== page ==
This week, our beloved authors are wielding their words in order to ease your shopping indecision—yep, it’s Authors’ Choice Week! Every day we’ll be running an article right here, on the Tendency, in which a McSweeney’s contributor highlights their favorite McSweeney’s items. And to top it all off, we’re taking their picks and turning them into deals-of-the-day at the McSweeney’s Store. We encourage online window shopping, if only just to behold these once-in-a-lifetime deals.
Today, December 14th, Lucky Peach Contributors are breaking free from the food-filled context in which we recently encountered them, to advise you on how to best fill your shopping carts. And today—their guidance is of the utmost importance because it’s the last day we can guarantee an on time Christmas arrival with standard shipping, so there is no room for hesitation. Due to this urgency, we’re significantly discounting books and periodicals.
Furthermore, if you wanted to give the gift of a subscription, we’ve just unleashed these brand new McSweeney’s Gift Certificates, that come in the handy amount of $50, $100, and $200 amounts.
YOU CAN FIND MOST OF THESE ITEMS FOR 50% THEIR COVER PRICES AT THE McSWEENEY’S STORE TODAY AND TODAY ONLY!
Nelly Reifler, whose piece “Supreme Cloud Ear” appeared in Lucky Peach’s Chinatown Issue, recommends:
by Matthea Harvey; illustrated by Amy Jean Porter
I grew up with Charles and Mary Lamb’s Tales from Shakespeare; as a child I assumed the Lambs were a married couple. But they were siblings, both troubled (Mary more so—at 31 she killed their mother and lived in and out of asylums for the rest of her life). Matthea Harvey took David Cecil’s biography of Charles and created a poetic erasure that imagines an aching, fraught romantic relationship between a girl named Mary and a fleecy male lamb named Lamb. She melds the story of the Lamb siblings and the children’s song with haunting and perverse results. Porter’s drawings are precise, delicate and very strange. Around the time that I first read Of Lamb, a church in my town had this on its plastic back-lit sign: “Mary had a little lamb, and He died for your sins.” Whenever you have a Mary and a Lamb, there’s that aspect as well, of course.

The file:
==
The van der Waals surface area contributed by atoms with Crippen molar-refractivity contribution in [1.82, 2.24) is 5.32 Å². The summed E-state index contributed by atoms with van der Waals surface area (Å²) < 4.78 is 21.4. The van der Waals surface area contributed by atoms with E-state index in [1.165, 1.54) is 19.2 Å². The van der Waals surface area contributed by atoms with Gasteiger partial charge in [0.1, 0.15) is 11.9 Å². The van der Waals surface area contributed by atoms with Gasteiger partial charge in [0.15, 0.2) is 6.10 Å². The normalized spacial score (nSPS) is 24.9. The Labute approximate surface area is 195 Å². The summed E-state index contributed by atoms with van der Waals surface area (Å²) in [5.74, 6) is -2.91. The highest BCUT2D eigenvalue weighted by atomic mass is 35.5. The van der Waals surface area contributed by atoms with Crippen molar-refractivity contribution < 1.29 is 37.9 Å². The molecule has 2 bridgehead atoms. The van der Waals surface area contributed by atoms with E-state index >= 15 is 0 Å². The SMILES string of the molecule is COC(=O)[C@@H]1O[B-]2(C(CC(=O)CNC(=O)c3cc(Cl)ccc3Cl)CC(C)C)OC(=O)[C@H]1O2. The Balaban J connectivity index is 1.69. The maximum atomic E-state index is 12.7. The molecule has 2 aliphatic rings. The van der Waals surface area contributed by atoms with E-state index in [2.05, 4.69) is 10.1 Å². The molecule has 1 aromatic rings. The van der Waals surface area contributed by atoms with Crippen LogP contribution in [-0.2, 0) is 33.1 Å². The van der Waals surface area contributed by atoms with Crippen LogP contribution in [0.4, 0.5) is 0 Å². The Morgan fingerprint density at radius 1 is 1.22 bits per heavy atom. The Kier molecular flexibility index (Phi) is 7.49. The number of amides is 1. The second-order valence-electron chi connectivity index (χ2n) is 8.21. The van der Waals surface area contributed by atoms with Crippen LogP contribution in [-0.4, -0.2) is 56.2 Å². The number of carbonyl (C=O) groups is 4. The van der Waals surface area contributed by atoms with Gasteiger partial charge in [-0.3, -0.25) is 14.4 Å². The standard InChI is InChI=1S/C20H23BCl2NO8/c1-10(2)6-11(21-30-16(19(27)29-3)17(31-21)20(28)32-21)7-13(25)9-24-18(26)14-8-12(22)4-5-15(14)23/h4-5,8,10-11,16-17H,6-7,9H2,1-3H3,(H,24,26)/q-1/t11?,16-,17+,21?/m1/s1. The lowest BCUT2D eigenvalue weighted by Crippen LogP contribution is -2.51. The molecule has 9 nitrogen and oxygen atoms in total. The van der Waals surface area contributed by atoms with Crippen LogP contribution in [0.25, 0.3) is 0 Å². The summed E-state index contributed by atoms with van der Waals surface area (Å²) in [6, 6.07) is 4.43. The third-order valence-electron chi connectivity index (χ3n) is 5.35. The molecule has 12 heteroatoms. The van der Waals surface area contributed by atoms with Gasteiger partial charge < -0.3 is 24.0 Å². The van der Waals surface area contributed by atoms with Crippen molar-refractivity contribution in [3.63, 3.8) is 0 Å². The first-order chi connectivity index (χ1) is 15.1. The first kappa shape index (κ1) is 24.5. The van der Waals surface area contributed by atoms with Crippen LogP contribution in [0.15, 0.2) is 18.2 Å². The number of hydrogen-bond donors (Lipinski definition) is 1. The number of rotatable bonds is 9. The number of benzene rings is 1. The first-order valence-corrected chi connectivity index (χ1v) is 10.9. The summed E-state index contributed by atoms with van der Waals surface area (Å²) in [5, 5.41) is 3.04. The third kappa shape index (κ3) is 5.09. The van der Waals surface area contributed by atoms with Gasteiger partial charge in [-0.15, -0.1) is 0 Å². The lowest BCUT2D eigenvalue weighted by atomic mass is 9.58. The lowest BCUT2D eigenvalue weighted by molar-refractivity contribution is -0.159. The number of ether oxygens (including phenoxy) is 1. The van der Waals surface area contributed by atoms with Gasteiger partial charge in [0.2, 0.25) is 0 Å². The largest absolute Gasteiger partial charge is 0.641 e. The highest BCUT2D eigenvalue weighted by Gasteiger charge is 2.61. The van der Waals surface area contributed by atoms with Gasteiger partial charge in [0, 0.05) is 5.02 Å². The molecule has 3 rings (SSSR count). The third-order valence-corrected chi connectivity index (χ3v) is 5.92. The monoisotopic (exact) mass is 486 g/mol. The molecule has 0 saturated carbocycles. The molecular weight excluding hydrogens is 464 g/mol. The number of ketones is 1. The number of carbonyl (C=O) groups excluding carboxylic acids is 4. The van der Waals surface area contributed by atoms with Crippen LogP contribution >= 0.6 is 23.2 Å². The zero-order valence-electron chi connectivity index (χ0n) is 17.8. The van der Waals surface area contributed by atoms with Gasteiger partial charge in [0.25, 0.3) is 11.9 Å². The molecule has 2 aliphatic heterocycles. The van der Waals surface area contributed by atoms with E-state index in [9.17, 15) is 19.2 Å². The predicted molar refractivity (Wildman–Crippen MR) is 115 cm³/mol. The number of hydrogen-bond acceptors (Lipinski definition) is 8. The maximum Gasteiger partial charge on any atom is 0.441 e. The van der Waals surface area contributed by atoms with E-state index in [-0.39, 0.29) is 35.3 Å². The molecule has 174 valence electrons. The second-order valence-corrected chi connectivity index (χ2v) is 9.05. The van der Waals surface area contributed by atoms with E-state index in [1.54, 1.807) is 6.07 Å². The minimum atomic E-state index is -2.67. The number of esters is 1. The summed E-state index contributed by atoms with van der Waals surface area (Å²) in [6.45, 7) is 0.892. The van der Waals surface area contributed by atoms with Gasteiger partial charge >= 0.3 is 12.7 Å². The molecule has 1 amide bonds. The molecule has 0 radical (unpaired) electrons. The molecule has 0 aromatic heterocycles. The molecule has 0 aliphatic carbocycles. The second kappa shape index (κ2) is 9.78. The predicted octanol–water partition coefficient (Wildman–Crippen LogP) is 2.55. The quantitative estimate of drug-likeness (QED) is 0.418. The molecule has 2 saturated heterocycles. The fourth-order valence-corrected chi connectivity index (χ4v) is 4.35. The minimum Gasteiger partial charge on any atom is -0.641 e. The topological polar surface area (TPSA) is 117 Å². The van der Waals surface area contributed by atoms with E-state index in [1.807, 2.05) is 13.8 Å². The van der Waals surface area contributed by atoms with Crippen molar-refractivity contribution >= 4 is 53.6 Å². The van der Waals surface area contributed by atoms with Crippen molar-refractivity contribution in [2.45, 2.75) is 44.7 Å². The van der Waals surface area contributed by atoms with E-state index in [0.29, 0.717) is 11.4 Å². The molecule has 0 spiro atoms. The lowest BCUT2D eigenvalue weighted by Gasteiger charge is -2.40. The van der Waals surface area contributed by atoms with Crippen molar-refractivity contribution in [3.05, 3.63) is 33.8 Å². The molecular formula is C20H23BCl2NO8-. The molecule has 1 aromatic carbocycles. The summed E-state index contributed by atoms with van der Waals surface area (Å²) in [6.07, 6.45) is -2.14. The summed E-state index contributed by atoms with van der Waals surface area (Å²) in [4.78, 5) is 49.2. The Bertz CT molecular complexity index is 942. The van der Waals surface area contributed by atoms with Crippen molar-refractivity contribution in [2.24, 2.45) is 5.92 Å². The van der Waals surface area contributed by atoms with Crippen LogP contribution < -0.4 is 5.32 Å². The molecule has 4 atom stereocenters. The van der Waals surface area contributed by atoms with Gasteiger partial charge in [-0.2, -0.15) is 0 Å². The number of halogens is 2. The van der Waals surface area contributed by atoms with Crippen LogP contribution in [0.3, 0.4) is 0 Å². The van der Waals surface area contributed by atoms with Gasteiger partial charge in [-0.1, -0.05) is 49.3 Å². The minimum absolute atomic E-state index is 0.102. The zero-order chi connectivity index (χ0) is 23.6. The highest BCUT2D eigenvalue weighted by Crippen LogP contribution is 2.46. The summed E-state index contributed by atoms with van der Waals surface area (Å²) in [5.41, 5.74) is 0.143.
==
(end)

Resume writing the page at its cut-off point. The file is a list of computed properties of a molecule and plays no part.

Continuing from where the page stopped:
“Catskill Fix: Rick Bishop on Ginseng”
by Peter Meehan in Lucky Peach Issue 5
Meehan is simply one of my favorite writers. He makes food into narrative like nobody else. He works his magic again in this piece about the local wild ginseng hunt, trade, and use—it feels like a lost story from Jesus’ Son.
“Fighting Foreclosure: Wells Fargo, You Never Knew What Hit You”
by Wajahat Ali, from The Panorama, McSweeney’s Issue 33
Ali, a young unemployed attorney, gets free business cards made by Vistaprint, takes a look at bankruptcy law on the internet, and winds up in a mad race to save his sole clients—a Filipino-American family whom he calls the Lipkins—from foreclosure. Alice’s experience in Wonderland is sober and logical compared to Ali’s quest.
Rachell Sumpter, whose piece “Chinatown, Vancouver, BC” appeared in Lucky Peach’s Chinatown Issue, picks:
Have you ever wondered what a quarter could do? Have you ever thought that perhaps you could be underestimating the power of small change? The answers to those questions and many others lie in The Instructions. A Moment in the Sun because it is a work of historical fiction like none that I have ever read before and the cover art is outstanding.
To keep us all looking classy.
And a note from Gideon Lewis-Kraus, whose piece “Chinatown, Real and Imagined” appeared in Lucky Peach’s Chinatown Issue: